increase your leadership with "L.E.A.P"

Feel like increasing your leadership? Here are four simple steps to significantly increase it. Follow the L.E.A.P acronym:

1/ cultivate Love

Why do I love this job, idea, project, colleague, product... and how do I demonstrate it? It is much easier to inspire people when you truly believe in what you do and in what you’re asking them to do - when you appreciate them for their skills as well as their areas of improvement, i.e. for who they are as individuals.

2/ generate Energy

Do I generate more energy when I walk into a room or when I exit? Read the post on The Impact of Energy on Projects written by Christie Dowling, Alexandra Gerbasi, and Vic Gulas to see how to improve your ability to energize people around you, to over perform and to attract the best people on your team.

3/ inspire Audacity

Change the World: How am I going to change the world of our employees, customers, marketplace? Challenge status quo, challenge everything... check out the post Everything is up for discussion of Elizabeth Harrin.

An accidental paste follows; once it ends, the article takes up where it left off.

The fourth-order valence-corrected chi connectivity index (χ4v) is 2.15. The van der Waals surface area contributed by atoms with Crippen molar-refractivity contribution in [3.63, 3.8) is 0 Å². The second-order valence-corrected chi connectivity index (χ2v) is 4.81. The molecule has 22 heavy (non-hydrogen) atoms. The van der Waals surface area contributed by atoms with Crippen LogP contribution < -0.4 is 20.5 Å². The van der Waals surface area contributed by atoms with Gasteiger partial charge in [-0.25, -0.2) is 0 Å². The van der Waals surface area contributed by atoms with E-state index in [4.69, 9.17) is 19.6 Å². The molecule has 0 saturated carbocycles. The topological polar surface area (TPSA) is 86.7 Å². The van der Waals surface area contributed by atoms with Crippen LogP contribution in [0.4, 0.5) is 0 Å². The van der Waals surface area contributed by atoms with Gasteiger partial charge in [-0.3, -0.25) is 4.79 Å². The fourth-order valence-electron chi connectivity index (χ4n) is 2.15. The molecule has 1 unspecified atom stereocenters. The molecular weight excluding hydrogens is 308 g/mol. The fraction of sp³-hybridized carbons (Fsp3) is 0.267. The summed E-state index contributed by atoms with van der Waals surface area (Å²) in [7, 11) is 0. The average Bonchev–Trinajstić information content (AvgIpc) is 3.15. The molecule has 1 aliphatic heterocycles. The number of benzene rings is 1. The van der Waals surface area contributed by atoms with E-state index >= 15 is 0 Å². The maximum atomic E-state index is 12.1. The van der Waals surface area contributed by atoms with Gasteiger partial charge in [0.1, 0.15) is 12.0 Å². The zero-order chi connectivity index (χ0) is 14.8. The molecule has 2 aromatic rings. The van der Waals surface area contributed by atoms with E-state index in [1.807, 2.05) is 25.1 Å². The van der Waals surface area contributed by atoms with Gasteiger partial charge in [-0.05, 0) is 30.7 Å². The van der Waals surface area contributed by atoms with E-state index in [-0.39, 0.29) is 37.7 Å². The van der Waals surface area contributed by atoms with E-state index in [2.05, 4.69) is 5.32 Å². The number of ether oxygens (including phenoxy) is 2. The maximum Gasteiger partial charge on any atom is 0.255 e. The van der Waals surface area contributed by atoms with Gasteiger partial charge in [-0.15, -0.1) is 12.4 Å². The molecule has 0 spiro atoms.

What rules can you challenge? How about:

  • project team members are not compensated for their efforts
  • project budgets must be managed by Finance
  • we don’t have a project support function
  • we don’t do it like that here

4/ provide Proof

Start by walking the talk: Do What You Say You Would Do !

A corollary to the above statement is to reward the behaviors that support items 1 to 3 above. Indeed, one of the characteristics of “The One Minute Manager” technique pushed by Kenneth H. Blanchard is to recognize immediately and in public the employees doing something right, no matter how small the recognition for doing right things. This will motivate all team members and boost productivity levels.


photo copyright: © iQoncept -

Michel Operto

I've been leading IT projects for more than 20 years at telecom and computer manufacturers: Thomson Sintra, Digital Equipment, NCR, Nortel Networks, Orange Business. My passion is Project Management and leadership and I run a blog on the PM best practices at